Tate Britain Level 2
17 October 2002 – 12 January 2003
Thomas Gainsborough (1727-1788) is widely acknowledged as one of the masters of eighteenth-century art, with a truly international reputation. His paintings embody the sophistication and elegance of his age, while the inventiveness and complexity of his techniques remain dazzling.
This exhibition will offer a new vision of Gainsborough as an artist whose work is certainly charming and engaging, but also intellectually rewarding and vibrant. In an era of increasing conformity in the British art world, dominated by the theory-led practice of Reynolds and the Royal Academy, Gainsborough’s art provided a vital alternative. The exhibition will show that, in favouring visual pleasure over theory, originality over convention, and an engagement with the social world rather than academic abstraction, Gainsborough and his art have a continuing significance for British culture.
The exhibition will bring together the largest group of works by this artist ever gathered, including paintings and drawings from public and private collections in Britain, Europe and America, and loans from the National Gallery, London, the Getty Museum in Los Angeles, the Philadelphia Museum of Art, the Gemäldegalerie, Berlin and the National Gallery of Art, Washington. Alongside some of the most iconic images in British art, the selection will include many lesser-known pieces, some being seen in Britain for the first time in living memory. These will demonstrate the sheer range, quality and originality of Gainsborough’s art - the glamour of his portraits, the touching sentimentality of his images of children, and the engaging naturalism of his landscapes.
At the physical and conceptual heart of the exhibition will be an extended gallery presenting a selection of the major works Gainsborough exhibited in London in his lifetime. This spectacular procession of glamorous full-length portraits and grand landscapes will give the visitor a sense of how the artist’s career unfolded in public. The emergence of public art exhibitions from 1760 was a key element of the modernisation of the British art world. This selection will make clear how the new physical and intellectual contexts of the art exhibitions helped shape many of the artist’s most important works such as The Harvest Waggon (Barber Institute) and The Linley Sisters (Dulwich Picture Gallery).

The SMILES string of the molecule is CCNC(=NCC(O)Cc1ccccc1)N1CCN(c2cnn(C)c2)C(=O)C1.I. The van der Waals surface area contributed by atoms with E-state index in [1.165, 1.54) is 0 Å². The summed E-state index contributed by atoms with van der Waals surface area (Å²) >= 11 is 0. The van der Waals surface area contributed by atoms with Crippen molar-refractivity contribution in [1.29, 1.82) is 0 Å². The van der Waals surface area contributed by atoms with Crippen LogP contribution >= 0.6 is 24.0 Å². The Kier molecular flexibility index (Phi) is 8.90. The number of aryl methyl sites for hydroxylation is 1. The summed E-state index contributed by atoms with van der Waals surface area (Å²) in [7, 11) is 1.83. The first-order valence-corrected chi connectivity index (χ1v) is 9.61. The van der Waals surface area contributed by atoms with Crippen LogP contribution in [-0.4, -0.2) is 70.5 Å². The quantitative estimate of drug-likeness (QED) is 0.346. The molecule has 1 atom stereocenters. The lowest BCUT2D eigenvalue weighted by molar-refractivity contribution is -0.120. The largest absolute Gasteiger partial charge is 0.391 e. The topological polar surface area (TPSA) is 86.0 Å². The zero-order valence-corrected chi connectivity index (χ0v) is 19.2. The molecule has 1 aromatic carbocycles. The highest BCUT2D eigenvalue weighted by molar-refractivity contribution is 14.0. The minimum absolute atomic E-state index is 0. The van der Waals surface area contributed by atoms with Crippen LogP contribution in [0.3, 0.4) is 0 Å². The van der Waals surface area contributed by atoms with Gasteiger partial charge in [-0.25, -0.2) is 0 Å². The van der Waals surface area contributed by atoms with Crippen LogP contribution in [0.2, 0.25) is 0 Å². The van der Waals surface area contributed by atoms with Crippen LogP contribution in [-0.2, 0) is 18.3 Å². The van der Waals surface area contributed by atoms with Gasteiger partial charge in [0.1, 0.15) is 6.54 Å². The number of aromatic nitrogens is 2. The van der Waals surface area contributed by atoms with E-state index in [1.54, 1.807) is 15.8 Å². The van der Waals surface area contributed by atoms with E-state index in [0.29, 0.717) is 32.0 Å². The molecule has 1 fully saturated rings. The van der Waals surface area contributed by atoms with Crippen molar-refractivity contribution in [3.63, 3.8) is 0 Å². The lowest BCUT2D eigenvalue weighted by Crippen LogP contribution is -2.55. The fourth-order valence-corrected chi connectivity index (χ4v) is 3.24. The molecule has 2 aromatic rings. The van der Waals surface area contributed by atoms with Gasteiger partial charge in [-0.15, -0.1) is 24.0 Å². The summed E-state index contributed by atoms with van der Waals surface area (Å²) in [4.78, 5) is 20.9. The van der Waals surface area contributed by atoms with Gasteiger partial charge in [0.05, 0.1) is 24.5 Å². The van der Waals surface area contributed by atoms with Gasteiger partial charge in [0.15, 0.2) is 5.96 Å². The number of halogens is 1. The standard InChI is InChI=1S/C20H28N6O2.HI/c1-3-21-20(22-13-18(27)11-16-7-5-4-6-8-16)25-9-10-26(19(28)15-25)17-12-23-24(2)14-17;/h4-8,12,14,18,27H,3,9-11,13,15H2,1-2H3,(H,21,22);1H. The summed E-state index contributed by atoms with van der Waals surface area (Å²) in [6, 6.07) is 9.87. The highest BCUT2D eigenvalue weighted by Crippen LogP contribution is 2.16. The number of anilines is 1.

Alongside the central selection of publicly exhibited works, a series of displays will explore aspects of his art in depth. Major works, including Girl with a Dog and Pitcher (National Gallery of Art, Dublin), Sir Edward Turner (Wolverhampton Art Gallery) and Lady Anne Rodney (Philadelphia Museum of Art), will form the centrepieces of displays looking at the themes of Landscape and the Poor, Sensibility, The Business of Portraiture, and Fashion and Costume.
The exhibition is curated by Michael Rosenthal, Professor of Art History, University of Warwick and Martin Myrone, Curator, Tate Britain. A fully-illustrated catalogue will be published to coincide with the exhibition.
Open daily 10.00-17.40
Last admission 17.00